Steve McCurry on becoming a photographer
Steve McCurry is one of my favourite photographers. Famous for his images of Asia, his work is always a pleasure to come back to. His richly-textured collection South Southeast is one of just a handful of photo books to have carved out a space on the small bookcase in our living room. Perhaps more importantly, he captured the iconic photograph of Sharbat Gula (or "Afghan Girl") which made the cover of National Geographic and made both McCurry and Afghanistan worldwide stars.
Anyway, McCurry, very much a man of the film age, has started a digital-era blog. If I’m honest (and I’m no-one to judge) it’s a comically bad effort. By that I mean it looks awful – straight off a basic WordPress template and with several bits of the pre-fillled text and descriptions left in place. There aren’t even any pictures. But there are words, wise words, and for that I’ll be checking Steve’s blog regularly for updates. Take the latest entry, for example, titled simply Becoming a Photographer:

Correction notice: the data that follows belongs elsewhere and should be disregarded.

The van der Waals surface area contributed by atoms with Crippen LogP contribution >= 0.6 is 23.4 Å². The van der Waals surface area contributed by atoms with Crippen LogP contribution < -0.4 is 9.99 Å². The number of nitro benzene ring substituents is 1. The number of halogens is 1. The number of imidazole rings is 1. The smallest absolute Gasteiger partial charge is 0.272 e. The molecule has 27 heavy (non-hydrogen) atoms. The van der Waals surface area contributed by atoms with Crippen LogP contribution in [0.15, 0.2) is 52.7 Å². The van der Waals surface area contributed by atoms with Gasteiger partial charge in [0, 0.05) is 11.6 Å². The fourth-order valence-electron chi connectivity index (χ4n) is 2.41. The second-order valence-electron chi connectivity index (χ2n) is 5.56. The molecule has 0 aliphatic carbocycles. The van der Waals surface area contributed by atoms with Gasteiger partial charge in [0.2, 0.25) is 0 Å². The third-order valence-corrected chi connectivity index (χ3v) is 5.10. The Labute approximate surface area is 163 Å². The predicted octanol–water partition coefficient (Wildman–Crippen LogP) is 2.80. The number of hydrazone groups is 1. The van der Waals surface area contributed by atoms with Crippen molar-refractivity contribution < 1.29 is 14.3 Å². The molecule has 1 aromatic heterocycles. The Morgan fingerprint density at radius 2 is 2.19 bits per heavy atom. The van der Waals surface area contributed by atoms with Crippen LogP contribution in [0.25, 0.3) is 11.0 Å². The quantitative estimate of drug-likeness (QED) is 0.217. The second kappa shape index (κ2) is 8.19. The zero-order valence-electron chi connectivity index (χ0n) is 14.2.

When people ask me how they can become a photographer, I almost never mention cameras, lenses, or technique. I say, ‘If you want to be a photographer, first leave home.’ As Paul Theroux, a great writer and friend, further advises, “Go as far as you can. Become a stranger in a strange land. Acquire humility. Leaving home really means that the photographer (or writer) has to wander, observe, and to paraphrase Theroux, concentrate on people in their landscape. That is what I try to achieve in my pictures.
Anyone who can quote Paul Theroux when offering life advice is just fine by me. And there is hope in the comments, too: an intelligent query or two and a reply from the great McCurry himself. Perhaps the clunky, lo-fi look of the blog makes the photographer’s point for him: it’s not the medium, it’s the message that’s important.